Neuralink: Elon Musk claims that the human guinea pig is capable of making a computer mouse move by thought

Neuralink: Elon Musk claims that the human guinea pig is capable of making a computer mouse move by thought

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THE first patient to receive a Neuralink brain implant would now be able to control a computer mouse by thought. In any case, this is what Elon Musk, co-founder of the start-up, said Monday evening on his X platform.

“Progress is good, the patient appears to have made a full recovery, with no side effects that we are aware of. And he is able to control the mouse, to move it on the screen just by thought,” he assured.

Located in Fremont (California), in the San Francisco Bay, Neuralink obtained the green light in May from the American Drug and Medical Devices Regulatory Agency, the FDA to develop your implant supposed to allow you to control a computer by thought.

This implant, the size of a coin, has already been placed in the brain of a macaque, which managed to play the video game “Pong” without a controller or keyboard. At the end of January, Elon Musk announced that the company had placed its first brain implant in a human.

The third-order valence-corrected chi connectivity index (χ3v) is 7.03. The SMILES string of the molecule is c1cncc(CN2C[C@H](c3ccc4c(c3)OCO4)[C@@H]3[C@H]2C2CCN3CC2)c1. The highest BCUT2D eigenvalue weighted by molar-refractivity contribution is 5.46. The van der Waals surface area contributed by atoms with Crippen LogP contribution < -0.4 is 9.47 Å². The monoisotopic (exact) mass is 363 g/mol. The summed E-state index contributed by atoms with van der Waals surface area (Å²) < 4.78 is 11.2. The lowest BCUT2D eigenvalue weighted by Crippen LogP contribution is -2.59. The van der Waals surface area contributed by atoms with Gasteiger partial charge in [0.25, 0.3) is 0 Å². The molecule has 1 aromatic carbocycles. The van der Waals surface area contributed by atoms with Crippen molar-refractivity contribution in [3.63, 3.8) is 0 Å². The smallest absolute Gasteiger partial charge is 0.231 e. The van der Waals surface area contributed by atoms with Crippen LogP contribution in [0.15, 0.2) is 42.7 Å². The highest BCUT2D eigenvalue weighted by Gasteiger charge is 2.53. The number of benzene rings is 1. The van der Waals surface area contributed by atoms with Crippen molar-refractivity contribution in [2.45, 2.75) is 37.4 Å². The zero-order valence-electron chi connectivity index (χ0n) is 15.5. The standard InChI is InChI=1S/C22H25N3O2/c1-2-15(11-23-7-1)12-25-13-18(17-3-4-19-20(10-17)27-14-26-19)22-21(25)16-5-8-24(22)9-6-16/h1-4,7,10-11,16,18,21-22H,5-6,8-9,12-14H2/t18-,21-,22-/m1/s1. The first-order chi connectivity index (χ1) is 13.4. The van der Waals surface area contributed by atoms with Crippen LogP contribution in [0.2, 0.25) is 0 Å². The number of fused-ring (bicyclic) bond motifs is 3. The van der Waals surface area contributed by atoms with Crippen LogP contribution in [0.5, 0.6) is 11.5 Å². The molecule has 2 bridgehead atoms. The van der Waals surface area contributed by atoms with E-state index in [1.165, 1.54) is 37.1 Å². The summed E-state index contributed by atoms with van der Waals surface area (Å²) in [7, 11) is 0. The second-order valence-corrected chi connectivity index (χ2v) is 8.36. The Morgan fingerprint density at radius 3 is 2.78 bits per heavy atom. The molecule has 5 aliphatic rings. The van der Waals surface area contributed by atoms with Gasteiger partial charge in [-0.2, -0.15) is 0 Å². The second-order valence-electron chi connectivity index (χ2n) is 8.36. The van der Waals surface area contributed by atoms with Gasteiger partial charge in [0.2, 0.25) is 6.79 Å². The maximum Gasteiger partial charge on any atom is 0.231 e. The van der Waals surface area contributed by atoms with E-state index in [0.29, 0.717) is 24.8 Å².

Elon Musk aims to offer his implant to everyone, in order to enable better communication with computers and to contain, according to him, the “risk for our civilization” that artificial intelligence represents.

“We’re trying to get as many button presses as possible through thought,” Elon Musk continued Monday of the human patient who can move a mouse. “So we’re currently working on the ability to click the mouse left and right, move it down and up, which is necessary if you want to click on something and drag it to another place.” .

Give sight to the blind

Founded in 2016, Neuralink is far from the only organization developing a brain-machine interface (BMI). Researchers from the Grenoble Clinatec institute for example, presented in 2019 an implant allowing a quadriplegic person to animate an exoskeleton and move their arms or move around.

Neuralink says it also wants to make paralyzed patients walk again, but also restore sight to the blind and even cure psychiatric illnesses such as depression. The startup recently raised some $323 million from investors in two tranches, in August and November.

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